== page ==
Simon Fraser University (SFU) in Burnaby, British Columbia, announced on Tuesday that it would be discontinuing its varsity football program, ending a 53-year tradition. SFU President Joy Johnston stated that the decision was prompted by the Lone Star Conference not inviting the team to continue playing in their conference for the 2024 season, resulting in ongoing uncertainty and an unacceptable experience for students.
“I am saddened to share that we are announcing the end of SFU’s varsity football program. Simon Fraser University is incredibly proud of our long football history, student-athletes, coaches and alumni.Joy Johnson President
This is a difficult decision, and not one taken lightly. With the recent announcement that the team has not been invited to continue in the Lone Star Conference, we do not have a conference to play in beginning in 2024. The ongoing uncertainty creates an unacceptable experience for students. The university has carefully considered all available options and as a leadership team we concluded that football is no longer a feasible sport for SFU.”
SFU is the only Canadian institution to participate in the American-based National Collegiate Athletic Association (NCAA). It moved from the Canadian-based U Sports to the NCAA in 2010. In 2021, SFU joined the Lone Star Conference, primarily consisting of Texas-based teams. However, the football team struggled to be competitive, finishing with an overall record of 18 wins and 99 losses.
One of the reasons behind SFU’s move to the NCAA was the ability to offer more scholarships for athletes. The university will honor these commitments for students who choose to remain at SFU and meet eligibility requirements. On average, the university awards scholarships to around 100 students for the football program.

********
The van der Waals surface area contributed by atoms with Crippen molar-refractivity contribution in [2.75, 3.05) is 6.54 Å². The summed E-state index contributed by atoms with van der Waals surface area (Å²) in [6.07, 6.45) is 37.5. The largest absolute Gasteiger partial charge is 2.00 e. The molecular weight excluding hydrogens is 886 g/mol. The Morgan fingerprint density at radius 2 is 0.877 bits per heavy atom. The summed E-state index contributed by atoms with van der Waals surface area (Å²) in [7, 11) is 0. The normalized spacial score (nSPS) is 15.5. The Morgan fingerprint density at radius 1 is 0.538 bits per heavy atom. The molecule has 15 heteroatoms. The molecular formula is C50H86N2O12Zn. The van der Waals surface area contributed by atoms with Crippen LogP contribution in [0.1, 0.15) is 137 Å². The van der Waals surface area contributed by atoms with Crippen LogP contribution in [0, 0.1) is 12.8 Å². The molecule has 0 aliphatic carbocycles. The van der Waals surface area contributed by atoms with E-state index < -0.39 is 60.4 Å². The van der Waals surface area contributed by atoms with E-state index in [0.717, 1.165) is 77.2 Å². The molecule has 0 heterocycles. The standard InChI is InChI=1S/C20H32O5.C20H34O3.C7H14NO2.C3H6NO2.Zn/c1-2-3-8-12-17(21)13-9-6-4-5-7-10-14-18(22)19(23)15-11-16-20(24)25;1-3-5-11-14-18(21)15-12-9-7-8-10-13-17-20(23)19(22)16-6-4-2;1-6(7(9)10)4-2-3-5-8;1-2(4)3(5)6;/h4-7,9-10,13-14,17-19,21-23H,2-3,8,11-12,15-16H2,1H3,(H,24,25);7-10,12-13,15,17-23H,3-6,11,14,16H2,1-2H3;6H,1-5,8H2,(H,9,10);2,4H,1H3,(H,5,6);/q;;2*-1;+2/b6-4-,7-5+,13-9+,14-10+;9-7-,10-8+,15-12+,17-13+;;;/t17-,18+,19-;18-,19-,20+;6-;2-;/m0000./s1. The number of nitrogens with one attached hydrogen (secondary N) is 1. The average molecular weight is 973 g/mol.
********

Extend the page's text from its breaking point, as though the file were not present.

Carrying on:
SFU Provost and Vice President Academic Wade Parkhouse explained that having a varsity team playing in an American league has been a draw for students. Despite this, Parkhouse said it’s unlikely the team will ever return to the NCAA. SFU’s Senior Director of Athletics, Theresa Hanson, added that the decision was mainly based on logistics and the inability to meet membership bylaws for alternative college sports associations, including U Sports.
In response to the news, the BC Lions expressed deep sadness and disappointment, vowing to continue supporting amateur football at all levels in the province. CFL Commissioner Randy Ambrosie also lamented the loss of the program and its longstanding ties to the league.
“THE BC LIONS ARE DEEPLY SADDENED AND DISAPPOINTED TO HEAR THE NEWS ABOUT SIMON FRASER UNIVERSITY’S FOOTBALL PROGRAM. TODAY’S NEWS IMPACTS SEVERAL DEDICATED INDIVIDUALS, IN PARTICULAR THE STUDENT-ATHLETES, COACHES, STAFF, COUNTLESS VOLUNTEERS, PARENTS AND, OF COURSE, ALUMNI, WHO TIRELESSLY DEDICATED THEMSELVES TO THE SFU PROGRAM. THE LONG AND RICH HISTORY INCLUDED A VERY PROUD CHAPTER THAT HIGHLIGHTS ITS BOND WITH OUR TEAM AND LEAGUE. LUI PASSAGLIA, RICK KLASSEN, NICK HEBELER, GLEN JACKSON, SEAN MILLINGTON AND ANGUS REID ARE JUST A FEW OF THE GREATS WHO CAME THROUGH SFU, BUILDING A TRADITION THAT CONTINUES TODAY WITH CURRENT LIONS MICHAEL COUTURE AND JORDAN HERDMAN-REED. THE BC LIONS WILL CONTINUE TO DO EVERYTHING WE CAN TO SUPPORT AMATEUR FOOTBALL AT ALL LEVELS IN THIS PROVINCE.”BC Lions
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